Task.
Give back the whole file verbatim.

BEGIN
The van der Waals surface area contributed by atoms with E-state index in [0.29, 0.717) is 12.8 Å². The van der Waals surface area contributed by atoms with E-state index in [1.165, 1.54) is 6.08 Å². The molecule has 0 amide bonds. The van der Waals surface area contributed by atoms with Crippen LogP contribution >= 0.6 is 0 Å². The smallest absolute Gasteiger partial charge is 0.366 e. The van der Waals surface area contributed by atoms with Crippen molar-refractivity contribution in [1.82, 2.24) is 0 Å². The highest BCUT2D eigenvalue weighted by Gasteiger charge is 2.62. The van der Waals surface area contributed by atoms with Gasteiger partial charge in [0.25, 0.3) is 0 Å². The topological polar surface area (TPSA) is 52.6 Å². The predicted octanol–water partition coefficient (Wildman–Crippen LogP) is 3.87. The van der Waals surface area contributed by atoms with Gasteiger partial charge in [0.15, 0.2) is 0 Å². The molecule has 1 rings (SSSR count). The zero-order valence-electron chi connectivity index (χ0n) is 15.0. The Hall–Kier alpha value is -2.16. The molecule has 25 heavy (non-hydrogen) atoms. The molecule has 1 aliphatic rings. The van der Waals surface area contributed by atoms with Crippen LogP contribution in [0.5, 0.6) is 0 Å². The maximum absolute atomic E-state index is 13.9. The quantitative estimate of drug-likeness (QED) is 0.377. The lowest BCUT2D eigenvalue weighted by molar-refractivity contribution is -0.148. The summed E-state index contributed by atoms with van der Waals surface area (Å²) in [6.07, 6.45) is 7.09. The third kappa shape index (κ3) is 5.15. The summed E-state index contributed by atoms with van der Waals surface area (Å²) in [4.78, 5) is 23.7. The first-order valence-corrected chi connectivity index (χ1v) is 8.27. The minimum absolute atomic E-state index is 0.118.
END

The van der Waals surface area contributed by atoms with E-state index in [0.29, 0.717) is 12.8 Å². The van der Waals surface area contributed by atoms with E-state index in [1.165, 1.54) is 6.08 Å². The molecule has 0 amide bonds. The van der Waals surface area contributed by atoms with Crippen LogP contribution >= 0.6 is 0 Å². The smallest absolute Gasteiger partial charge is 0.366 e. The van der Waals surface area contributed by atoms with Crippen molar-refractivity contribution in [1.82, 2.24) is 0 Å². The highest BCUT2D eigenvalue weighted by Gasteiger charge is 2.62. The van der Waals surface area contributed by atoms with Gasteiger partial charge in [0.25, 0.3) is 0 Å². The topological polar surface area (TPSA) is 52.6 Å². The predicted octanol–water partition coefficient (Wildman–Crippen LogP) is 3.87. The van der Waals surface area contributed by atoms with Gasteiger partial charge in [0.15, 0.2) is 0 Å². The molecule has 1 rings (SSSR count). The zero-order valence-electron chi connectivity index (χ0n) is 15.0. The Hall–Kier alpha value is -2.16. The molecule has 25 heavy (non-hydrogen) atoms. The molecule has 1 aliphatic rings. The van der Waals surface area contributed by atoms with Crippen LogP contribution in [0.5, 0.6) is 0 Å². The maximum absolute atomic E-state index is 13.9. The quantitative estimate of drug-likeness (QED) is 0.377. The lowest BCUT2D eigenvalue weighted by molar-refractivity contribution is -0.148. The summed E-state index contributed by atoms with van der Waals surface area (Å²) in [6.07, 6.45) is 7.09. The third kappa shape index (κ3) is 5.15. The summed E-state index contributed by atoms with van der Waals surface area (Å²) in [4.78, 5) is 23.7. The first-order valence-corrected chi connectivity index (χ1v) is 8.27. The minimum absolute atomic E-state index is 0.118.